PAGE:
By Marissa Burgess
Manchester Evening News 16.11.06
IT’S unsurprising that some children have a bad memory of Jim’ll Fix It; the kid’s wish fulfilment show hosted by a scarecrow-like man with candy floss hair, polyester track suit and emitting a noise akin to a broken burglar alarm.
But none more so than comedian Laurence Clark who has used his experience on the TV programme as the basis for his latest show.
“My class at school made it onto Jim’ll Fix It in 1990. The fix-it was meant be a helicopter coming to take away our French teacher. A simple enough request you might think?
“But Jim spoilt it by telling him, thinking it’d look better if it was us, the disabled kids, being surprised instead. It was all a bit patronising and we didn’t even get Jim’ll Fix It badges!” Clark recalls incredulously.
Though Clark gets to vent spleen about his TV experience in his show, it also enables him to talk about other issues he has had to address because of his cerebral palsy and how he came to terms with the condition.
“The show uses my Jim’ll Fix It obsession to explore my experiences of growing up and becoming comfortable with being disabled. To a certain extent all comics draw upon their life experiences for material. You get so much crap thrown at you as a disabled person… I’d be a fool not to use it,” he explains.
The show also covers Clark’s more recent life experiences such as proposing, marriage and starting a family. So how does his wife feel about appearing in the material in his show?
“I always try stuff out on her before putting it in my act. She’s very understanding and has never told me not to use something – although there’s always a first time,” he confesses.
And soon after marriage Clark’s wife became pregnant and gave birth to a little boy. So how’s fatherhood suiting him?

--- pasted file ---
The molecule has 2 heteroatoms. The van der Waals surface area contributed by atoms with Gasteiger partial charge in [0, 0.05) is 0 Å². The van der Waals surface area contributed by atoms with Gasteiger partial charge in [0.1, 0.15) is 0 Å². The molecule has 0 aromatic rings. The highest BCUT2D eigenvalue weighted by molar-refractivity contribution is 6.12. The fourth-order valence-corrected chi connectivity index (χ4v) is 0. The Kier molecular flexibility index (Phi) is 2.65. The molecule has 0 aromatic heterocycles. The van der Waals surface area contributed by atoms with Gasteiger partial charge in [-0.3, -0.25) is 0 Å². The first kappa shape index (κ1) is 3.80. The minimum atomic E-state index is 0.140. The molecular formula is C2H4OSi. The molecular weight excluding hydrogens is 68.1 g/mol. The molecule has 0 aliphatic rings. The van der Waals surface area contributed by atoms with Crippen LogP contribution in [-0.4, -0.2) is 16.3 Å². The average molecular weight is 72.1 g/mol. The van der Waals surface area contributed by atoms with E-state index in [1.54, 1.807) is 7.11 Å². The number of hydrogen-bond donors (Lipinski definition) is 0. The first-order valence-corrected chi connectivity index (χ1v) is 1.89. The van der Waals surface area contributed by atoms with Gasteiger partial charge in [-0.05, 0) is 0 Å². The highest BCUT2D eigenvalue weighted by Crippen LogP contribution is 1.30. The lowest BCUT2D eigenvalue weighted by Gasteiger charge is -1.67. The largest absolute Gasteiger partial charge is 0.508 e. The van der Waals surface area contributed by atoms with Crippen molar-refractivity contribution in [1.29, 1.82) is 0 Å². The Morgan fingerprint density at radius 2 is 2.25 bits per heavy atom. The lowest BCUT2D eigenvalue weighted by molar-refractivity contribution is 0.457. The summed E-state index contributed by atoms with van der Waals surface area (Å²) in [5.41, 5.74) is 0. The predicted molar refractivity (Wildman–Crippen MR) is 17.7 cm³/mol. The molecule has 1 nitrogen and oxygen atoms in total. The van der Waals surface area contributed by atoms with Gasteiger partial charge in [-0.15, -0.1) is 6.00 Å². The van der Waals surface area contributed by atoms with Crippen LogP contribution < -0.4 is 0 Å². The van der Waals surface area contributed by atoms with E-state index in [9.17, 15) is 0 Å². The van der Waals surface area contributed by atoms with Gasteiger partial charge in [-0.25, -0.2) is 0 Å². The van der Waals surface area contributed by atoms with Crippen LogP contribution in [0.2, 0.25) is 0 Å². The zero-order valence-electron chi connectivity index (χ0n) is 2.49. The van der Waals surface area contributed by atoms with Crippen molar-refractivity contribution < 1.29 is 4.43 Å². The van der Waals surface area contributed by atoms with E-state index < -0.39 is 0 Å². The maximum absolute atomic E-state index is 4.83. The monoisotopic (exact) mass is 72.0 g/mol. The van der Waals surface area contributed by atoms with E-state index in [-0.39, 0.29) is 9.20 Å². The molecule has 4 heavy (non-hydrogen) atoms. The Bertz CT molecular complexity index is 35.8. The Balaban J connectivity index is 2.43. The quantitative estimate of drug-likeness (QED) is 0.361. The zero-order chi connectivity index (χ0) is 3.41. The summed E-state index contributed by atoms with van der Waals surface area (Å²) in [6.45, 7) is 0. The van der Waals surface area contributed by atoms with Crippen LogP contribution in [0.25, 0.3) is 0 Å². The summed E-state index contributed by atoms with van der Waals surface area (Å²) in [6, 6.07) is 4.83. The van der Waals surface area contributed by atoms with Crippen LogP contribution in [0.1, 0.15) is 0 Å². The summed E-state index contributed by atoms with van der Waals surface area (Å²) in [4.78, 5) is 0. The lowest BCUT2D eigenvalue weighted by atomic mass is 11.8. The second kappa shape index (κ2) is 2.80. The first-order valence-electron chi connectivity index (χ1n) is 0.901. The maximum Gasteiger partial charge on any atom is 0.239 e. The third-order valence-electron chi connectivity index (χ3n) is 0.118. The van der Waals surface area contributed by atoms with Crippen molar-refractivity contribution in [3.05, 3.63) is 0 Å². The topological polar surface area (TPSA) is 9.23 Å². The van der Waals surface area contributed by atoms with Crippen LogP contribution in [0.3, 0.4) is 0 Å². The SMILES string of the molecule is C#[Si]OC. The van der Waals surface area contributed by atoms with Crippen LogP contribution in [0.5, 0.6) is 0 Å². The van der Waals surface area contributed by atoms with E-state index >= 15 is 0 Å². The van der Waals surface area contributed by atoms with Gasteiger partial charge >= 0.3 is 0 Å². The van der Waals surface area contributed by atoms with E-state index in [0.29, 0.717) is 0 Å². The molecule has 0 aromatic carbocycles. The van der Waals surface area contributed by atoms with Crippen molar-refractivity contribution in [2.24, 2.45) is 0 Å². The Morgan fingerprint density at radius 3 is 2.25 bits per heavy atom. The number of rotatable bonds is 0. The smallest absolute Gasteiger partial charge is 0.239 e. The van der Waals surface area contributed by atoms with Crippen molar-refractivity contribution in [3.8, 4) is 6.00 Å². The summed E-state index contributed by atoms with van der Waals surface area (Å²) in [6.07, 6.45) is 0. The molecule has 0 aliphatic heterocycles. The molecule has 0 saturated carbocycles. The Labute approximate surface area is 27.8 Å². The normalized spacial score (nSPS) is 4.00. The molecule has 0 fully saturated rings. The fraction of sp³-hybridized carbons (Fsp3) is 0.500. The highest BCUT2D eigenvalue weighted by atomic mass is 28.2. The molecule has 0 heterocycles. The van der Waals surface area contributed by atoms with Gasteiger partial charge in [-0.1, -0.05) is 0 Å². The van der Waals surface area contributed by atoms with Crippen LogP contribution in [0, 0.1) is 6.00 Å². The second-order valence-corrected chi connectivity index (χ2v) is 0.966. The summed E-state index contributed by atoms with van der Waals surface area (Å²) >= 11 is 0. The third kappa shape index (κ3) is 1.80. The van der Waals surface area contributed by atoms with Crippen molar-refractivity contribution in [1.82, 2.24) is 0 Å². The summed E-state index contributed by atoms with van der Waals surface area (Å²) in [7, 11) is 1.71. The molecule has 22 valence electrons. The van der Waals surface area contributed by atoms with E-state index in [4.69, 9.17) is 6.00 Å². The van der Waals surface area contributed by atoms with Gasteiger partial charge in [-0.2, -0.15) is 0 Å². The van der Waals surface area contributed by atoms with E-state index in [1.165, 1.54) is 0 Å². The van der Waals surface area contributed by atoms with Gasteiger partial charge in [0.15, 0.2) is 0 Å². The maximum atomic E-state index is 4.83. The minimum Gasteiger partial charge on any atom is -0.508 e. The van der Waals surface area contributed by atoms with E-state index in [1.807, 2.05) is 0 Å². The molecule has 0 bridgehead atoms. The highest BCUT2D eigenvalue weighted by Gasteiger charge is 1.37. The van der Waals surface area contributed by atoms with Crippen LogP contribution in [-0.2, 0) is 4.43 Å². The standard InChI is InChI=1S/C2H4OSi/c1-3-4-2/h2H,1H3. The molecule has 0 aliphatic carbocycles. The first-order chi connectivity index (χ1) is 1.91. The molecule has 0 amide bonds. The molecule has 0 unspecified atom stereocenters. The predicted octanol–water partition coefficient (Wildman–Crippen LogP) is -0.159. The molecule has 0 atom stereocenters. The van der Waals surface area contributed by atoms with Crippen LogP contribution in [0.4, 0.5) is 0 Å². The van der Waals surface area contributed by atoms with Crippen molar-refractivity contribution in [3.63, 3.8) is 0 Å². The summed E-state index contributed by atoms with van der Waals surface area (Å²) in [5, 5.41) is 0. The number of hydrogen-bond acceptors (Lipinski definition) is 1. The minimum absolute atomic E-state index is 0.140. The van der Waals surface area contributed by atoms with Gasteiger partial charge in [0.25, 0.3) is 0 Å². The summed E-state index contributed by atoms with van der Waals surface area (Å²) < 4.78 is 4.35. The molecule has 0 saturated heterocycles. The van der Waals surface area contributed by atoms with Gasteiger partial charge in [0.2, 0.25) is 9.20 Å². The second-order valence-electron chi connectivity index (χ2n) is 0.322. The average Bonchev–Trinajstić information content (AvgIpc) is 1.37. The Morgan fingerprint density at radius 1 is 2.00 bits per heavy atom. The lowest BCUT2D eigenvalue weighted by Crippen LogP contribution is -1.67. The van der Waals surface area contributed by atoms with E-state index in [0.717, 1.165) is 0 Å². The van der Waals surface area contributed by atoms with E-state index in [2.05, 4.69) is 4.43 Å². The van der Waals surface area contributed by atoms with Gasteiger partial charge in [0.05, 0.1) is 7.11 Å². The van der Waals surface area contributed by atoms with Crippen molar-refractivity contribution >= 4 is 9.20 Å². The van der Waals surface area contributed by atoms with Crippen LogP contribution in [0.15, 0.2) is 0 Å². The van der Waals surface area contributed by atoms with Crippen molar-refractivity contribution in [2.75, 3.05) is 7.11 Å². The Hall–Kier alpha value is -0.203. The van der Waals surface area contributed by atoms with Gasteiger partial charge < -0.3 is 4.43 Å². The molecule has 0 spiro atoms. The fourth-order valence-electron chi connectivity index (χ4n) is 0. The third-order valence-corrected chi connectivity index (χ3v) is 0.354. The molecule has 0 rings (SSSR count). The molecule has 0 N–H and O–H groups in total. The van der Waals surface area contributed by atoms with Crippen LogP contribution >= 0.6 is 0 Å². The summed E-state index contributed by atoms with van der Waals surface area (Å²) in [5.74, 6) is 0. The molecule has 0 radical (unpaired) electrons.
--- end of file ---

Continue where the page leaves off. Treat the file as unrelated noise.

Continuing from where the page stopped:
“My son was two the other week – the time just flies by. At first being a father was a shock, as it’s the most responsibility I’ve ever had. But you soon get used to it. I tend not to stay overnight nowadays if I’m doing a gig so that I’m always there when Tom wakes in the morning.”
But Clark has taken to balancing family life and work with aplomb.
This year he took Jim Fixed It For Me to the Edinburgh Festival Fringe and received rave reviews. He gigs regularly despite some opposition – he can’t play some clubs simply because “the majority are inaccessible to wheelchairs” and he finally got an agent a year ago, a struggle as previously “no one would touch me”.
Though the most famous moment in his career so far occurred when he met the PM’s missus Cherie Blair whose faux pas garnered column inches.
“She called me a ‘sit-down’ comic when I did a gig at Labour Party Conference last year. It wasn’t really offensive, just a really predictable gag that loads of other people had used before. Still, being the butt of her crap joke got me loads of publicity, so as far as Cherie goes I can’t look a gift horse in the mouth,” Clark laughs.
Beyond Jim Fixed It For Me, Clark is already thinking about the next show.
“I’m just starting writing a new show around the concept of `care’ which has different connotation for disabled and non-disabled people.
“For example, I’ll compare a couple of my relationships: My personal assistant is the bloke who pushes my wheelchair, carries my bags and shaves me. My wife is the woman who gives me love, support, and regular hot, passionate sex.
“According to the English language the same word, ‘care’ is used to describe them both, but those are two relationships that you really don’t want to confuse.” Now that would make family breakfasts awkward.
Laurence Clark performs Jim Fixed It For Me again at the Exchange Studio on Saturday, December 9.